The only entertainment on demand in 1980 was "trouble". Trouble, you see, is what me and my friends were either consciously or unconsciously up to in order to have fun. Sure, it seems like making trails through the woods, sliding off random roofs, and hot wiring a bulldozer unattended at a construction site all seem like harmless fun, but inevitably the word "trouble" was used by some adult and our entertainment on demand would be temporarily halted.
I was the weirdo (of course I was the weirdo). I got into reading, the other (and still the best) entertainment on demand. Thanks to my sister I had a lot of superhero and paperback comic strip collections to choose from. So what does a ten year old do with the discovery of comic strips and books?
That's right, he decides he wants to be a SYNDICATED CARTOONIST! Right now. At age ten. With no serious drawing ability or knowledge on how to make the things.
Still, ignorance is bliss, especially in the art world, and I sent away for the National Cartoonist Society's little booklet on getting a career in the comics. Back in those days, you see, all syndicated cartoonists looked incredibly normal. They looked like a teacher or an accountant. But it only took a little digging to find that, at heart, they were weird too. Clearly, these were "my people".
The words "cartoonist" and "career" go together very grudgingly. It's like getting a panda to mate successfully. But you have to understand that it does happen or, like pandas, there wouldn't be any. Career Cartoonist exists in the wild. I've seen them. I think they're all tagged and tracked now to see how the population is doing.
So here we go. Woefully outdated advice from some of the finest cartoonists of the time. It was a magical time, especially to a ten year old.
How do I overcome really bad international news? I don't. But I do sketch and it happens to be Normvember. Never heard of Normvember? Why, it's a month celebrating Michael Jantze's wonderful comic "The Norm".
Catch the reruns on GoComics, as well as the reboot. Start here and enjoy several hours of reading a great comic.
I sought out comics on the web as soon as the Wonderful World Wide Web of Color started, being lucky enough to work at a university that had those newfangled fiber optic cables installed. Although providing content for free online would cripple the newspaper industry, it was difficult to imagine it at the time. Besides, I could access recent Peanuts strips (recent because, initially, the strips online were about a week behind the newspapers) and that was what I found first.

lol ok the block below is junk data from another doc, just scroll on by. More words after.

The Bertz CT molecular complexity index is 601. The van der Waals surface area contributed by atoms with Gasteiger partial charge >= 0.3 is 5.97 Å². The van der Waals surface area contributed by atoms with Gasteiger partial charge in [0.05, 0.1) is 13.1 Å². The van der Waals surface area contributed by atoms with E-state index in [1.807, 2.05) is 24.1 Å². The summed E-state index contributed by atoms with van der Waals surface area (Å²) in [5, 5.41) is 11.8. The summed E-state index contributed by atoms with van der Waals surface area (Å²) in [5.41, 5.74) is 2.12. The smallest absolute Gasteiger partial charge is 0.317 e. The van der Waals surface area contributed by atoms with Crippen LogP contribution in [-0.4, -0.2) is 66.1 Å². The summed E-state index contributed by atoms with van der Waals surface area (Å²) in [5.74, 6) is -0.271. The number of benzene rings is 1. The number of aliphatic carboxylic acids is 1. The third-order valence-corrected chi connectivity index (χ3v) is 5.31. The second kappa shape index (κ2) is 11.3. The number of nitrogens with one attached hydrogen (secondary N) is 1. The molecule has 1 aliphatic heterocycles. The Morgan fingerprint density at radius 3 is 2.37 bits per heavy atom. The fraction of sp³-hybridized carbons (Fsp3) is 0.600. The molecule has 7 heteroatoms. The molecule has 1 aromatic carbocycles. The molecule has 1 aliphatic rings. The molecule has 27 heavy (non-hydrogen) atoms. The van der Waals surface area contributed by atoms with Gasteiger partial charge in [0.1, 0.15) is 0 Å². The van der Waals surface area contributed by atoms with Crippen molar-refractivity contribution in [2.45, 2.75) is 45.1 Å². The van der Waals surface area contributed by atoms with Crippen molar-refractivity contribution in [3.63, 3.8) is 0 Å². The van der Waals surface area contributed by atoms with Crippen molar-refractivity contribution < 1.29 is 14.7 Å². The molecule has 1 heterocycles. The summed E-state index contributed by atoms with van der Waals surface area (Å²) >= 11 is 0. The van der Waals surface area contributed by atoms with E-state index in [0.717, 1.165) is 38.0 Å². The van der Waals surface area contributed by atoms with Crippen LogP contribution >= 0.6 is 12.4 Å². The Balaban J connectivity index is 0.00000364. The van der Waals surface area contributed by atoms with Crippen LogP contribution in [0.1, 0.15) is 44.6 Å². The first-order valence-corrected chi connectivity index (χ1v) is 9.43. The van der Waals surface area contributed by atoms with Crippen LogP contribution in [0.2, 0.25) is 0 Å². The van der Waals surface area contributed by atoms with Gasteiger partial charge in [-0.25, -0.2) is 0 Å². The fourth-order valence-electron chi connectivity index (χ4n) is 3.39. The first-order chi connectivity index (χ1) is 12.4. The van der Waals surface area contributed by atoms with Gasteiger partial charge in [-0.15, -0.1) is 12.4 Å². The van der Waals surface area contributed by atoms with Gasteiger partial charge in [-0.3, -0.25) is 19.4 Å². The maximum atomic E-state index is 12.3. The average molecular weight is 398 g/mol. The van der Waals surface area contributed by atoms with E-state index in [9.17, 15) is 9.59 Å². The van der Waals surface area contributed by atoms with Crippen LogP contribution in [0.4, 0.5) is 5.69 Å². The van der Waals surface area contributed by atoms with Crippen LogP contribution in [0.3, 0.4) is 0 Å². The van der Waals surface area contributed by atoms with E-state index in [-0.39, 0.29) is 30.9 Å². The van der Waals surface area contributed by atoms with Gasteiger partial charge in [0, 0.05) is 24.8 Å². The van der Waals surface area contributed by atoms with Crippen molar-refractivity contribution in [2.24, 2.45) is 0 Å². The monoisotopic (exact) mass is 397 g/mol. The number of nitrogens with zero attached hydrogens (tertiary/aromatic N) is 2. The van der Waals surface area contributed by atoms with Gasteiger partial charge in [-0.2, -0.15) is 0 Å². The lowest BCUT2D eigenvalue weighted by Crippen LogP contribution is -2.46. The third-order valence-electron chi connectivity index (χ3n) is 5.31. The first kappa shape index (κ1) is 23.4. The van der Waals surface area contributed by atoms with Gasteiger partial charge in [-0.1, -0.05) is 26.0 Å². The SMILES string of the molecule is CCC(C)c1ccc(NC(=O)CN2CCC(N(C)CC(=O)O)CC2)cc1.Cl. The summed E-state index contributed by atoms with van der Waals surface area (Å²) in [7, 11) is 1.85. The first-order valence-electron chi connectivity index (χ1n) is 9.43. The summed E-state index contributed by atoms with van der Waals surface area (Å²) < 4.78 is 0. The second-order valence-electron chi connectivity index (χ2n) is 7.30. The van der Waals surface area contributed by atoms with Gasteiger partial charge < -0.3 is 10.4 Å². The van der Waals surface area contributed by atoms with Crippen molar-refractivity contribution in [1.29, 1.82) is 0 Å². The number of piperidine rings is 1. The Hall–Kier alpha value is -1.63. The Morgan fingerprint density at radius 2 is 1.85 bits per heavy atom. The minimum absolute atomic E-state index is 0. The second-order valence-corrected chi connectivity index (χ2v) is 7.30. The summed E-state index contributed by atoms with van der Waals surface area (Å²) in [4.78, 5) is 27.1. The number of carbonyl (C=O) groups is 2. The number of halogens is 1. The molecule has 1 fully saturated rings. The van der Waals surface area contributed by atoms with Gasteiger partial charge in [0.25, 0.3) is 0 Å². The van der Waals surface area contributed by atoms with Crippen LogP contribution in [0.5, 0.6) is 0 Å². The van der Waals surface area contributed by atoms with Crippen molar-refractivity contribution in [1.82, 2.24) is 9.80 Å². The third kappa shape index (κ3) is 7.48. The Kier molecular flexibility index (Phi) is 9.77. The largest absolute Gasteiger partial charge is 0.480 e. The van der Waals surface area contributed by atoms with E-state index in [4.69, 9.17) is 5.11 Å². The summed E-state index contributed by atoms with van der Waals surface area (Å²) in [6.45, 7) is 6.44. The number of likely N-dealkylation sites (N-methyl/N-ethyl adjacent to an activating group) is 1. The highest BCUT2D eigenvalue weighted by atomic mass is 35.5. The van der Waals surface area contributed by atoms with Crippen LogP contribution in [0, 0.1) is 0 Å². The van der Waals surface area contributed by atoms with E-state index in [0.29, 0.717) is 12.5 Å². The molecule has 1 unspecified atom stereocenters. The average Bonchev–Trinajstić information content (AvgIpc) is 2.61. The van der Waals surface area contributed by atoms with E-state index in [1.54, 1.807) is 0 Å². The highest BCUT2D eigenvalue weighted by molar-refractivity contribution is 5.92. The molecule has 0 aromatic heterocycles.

Eventually, I could find comics by anyone who wanted to make one. Couldn't get a contract with a syndicate? Don't let it go to waste, just put it online. It didn't take long for there to be too many comics to actually read. As it goes, some of the cream rose to the top and became must-reads.
Then broadband internet access became commonplace and accessing your favorite material online was suddenly more normal than actually buying it. The business model of making money by writing and drawing comics changed after enjoying a good century of smudging our fingers with inky newsprint.
It was bittersweet. I loved being able to read comics online for free, many of which I'd never had access to before, but I was (am am) a huge fan of newspapers. By the time United Features' comics.com started really pushing its services, I was a graphic artist who mostly did work for newspapers and I received copies of several papers throughout the country. Those papers combined couldn't hold a candle to being able to read it all online.
What do I remember about comics.com? Not to speak ill of the dead, but I found it very unwieldy. It reminded me of the Yellow Pages. Like the Yellow Pages, it was pretty darn yellow, and its layout was very distracting for me. Still, it was free access to comics. Who could complain?
Comics.com did introduce me to Jane's World, for which I'll always be grateful.
The site I really liked was GoComics. It had a nice layout with a white background, was easy to navigate, and contained a truckload of comics that I loved. They introduced me to MythTickle, another reason to be eternally grateful (I'm going to run out of eternity.)